In addition to viewing the waterfall we loved the gorge.  There was not a sole around as if we had a canyon of our own. Wilma enjoyed some chaotic digging, stick chewing and of course rock jumping.  Our  peaceful oasis!  Eventually I decided it was time to head back.

We we’re lucky to find the same place to cross and blessed again with good balance!  I was surprised to find myself quite tired, but the trail back ascended continually.  In addition to my labor bushwalking I actually slipped and fell numerous times, adding too my exhaustion.  However all put together the features of a true and rewarding hike.  We spent over four hours hiking and enjoying the waterfall.  So glad we were determined to complete our Adventure.  Welton Falls was absolutely spectacular, a waterfall I would definitely recommend (Rating:  Trail – 4, Falls 5).

 

May 2, 2020 – Waterloo Covered Bridge – New Hampshire

The Waterloo Covered Bridge is in Warner, New Hampshire. The Waterloo Covered Bridge was built in 1840, but was later replaced. The Bridge crosses the Warner River.

We had a river-filled Adventure to the Waterloo Covered Bridge.  I was pleased to find the bridge in a quiet location.  The Bridge was especially scenic from scenic side-view, yet simple from the end.  We found a trail next to the bridge, appearing to run between two rivers.  Conveniently a local was walking through noting the trail to be a lovely trail that commenced at another road.  We decided to explore this unexpected path.  The trail was still brown from winter, but yet unique and provided several opportunities to get to the water’s edge.  This was a nice little surprise on our Adventure to the Waterloo Covered Bridge.

After returning to the bridge we crossed through and over to the opposite side.  It has been some time since we have been able to wander through a bridge, due to the often busy and dangerous trek.  On this occasion we were able to peer out the openings down the river and snap a couple photos.  The opposite side had a small grassy area, and a rushing cascade (suspected to be Waterloo Falls), generating a lovely scene.  Wilma glanced down the cascades, and again appeared curious by the water, so fun to observe.  The Waterloo Covered Bridge was peaceful, and just right.  Definitely a special covered bridge in New Hampshire (Rating:  4).

 

Throwback Adventure – Lonesome Lake – July 2017

In remembering our Shadow I decided to re-post some of our favorite Adventures on our “Throwback Adventure” Thursdays.  Shadow had amazing solo Adventures, Adventures with Buster, and Adventures with Wilma.  He was one lucky boy!  The post today was our Adventure to Lonesome Lake, probably my favorite solo Adventure with Shadow.  The hike was challenging, and arriving at the Lake was spectacular.  I remember being so impressed how I could not keep up with my nine-year-old Shadow.  We enjoyed walking around the Lake and appreciating the spectacular scenery.  Upon completing this journey Shadow celebrated with a happy roll.  Forever precious memories!  Please see below for my original post and photographs (three photographs have been added on this re-posted blog):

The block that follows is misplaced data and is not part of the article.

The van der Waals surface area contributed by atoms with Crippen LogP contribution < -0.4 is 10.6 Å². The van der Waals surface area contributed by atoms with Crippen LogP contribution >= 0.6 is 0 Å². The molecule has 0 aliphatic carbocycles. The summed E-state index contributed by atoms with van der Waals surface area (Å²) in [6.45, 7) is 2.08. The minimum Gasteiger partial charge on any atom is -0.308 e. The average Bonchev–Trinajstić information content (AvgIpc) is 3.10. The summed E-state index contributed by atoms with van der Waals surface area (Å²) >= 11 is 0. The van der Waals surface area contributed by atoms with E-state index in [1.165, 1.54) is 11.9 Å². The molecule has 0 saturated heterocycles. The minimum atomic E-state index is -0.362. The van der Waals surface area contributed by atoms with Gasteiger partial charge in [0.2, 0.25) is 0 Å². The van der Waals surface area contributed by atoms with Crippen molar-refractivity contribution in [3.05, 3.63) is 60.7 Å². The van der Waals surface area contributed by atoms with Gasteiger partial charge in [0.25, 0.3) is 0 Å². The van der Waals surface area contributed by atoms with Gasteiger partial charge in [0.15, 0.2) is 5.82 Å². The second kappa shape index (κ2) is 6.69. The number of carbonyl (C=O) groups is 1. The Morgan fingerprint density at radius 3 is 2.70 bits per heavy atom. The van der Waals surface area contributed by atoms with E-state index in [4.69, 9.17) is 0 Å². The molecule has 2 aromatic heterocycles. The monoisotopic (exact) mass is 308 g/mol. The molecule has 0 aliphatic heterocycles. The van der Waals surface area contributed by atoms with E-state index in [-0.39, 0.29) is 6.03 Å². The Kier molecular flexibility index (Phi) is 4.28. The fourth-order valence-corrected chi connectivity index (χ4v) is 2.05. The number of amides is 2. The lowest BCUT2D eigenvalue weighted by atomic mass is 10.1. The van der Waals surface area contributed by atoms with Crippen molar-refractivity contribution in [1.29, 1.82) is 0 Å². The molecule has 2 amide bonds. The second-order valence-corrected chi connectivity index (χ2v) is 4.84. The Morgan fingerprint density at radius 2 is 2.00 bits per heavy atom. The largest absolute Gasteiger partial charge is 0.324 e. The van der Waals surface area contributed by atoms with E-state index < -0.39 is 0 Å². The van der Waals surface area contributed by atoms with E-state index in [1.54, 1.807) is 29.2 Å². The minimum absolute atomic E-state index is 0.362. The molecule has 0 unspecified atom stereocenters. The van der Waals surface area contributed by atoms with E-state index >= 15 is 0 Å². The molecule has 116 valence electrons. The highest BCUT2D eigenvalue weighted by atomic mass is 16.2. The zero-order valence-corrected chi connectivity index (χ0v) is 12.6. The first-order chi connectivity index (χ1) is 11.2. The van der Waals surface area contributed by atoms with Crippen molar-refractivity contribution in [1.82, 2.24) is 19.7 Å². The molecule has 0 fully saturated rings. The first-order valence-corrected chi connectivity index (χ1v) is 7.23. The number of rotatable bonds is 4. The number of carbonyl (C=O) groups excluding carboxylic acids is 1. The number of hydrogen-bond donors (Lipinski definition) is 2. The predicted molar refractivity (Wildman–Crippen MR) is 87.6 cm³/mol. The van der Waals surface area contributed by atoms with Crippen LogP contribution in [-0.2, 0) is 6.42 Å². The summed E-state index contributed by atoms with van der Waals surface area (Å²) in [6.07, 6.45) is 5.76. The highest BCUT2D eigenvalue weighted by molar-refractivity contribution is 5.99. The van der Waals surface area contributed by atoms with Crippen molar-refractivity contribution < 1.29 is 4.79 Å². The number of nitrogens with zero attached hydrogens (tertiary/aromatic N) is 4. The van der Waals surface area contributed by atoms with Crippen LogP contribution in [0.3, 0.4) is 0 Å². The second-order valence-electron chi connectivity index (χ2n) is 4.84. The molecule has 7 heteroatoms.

I will have sections of my blog that I will title “Throwback Adventure”, and will plan on posting them every Thursday.  These are journeys we have taken before I started the blog, but are well worth sharing.

In July 2017 me and Shadow journeyed to Lonesome Lake in the White Mountains of New Hampshire.  (Wilma had not yet joined our world).  Lonesome Lake had been on my “must explore” adventure list, and we found a perfect day to venture on this hike.  Lonesome Lake is a body of water that is located in Franconia Notch in the White Mountains, just south of Cannon Mountain.  You can only reach this Lake by a hike, which creates a magical journey.  There was some reconstruction on the trail, so we were directed toward an alternative route.  The trail was a tough trail for me, but it seemed to be quite effortless for Shadow.  He was nine at the time (now ten) and did not miss a beat.  Upon arrival we hiked around the Lake, and Shadow enjoyed cooling down with numerous dips in the Lake.  It was very crowded at the Lake, but yet there was little traffic on the trail around the lake.  There was an AMC hut located at the Lake which provided snacks, bathroom breaks, and even lodging.  This hut was not dog friendly, but we were able to wander around and check out the area.  Heading back from the Lake, was of course a breeze.  My only disappointment in this hike was I imagined a more accessible beachfront where you could relax and enjoy sitting by the Lake.  However, it was very crowded, no sandy shores, and hard to find little outlets to the Lake.  Luckily this was not a barrier for Shadow who was able to sneak in many swims.  I absolutely love a hike that leads to a landmark that cannot be reached otherwise.  Definitely a memorable day of hiking, and adventures.  (Rating:  5)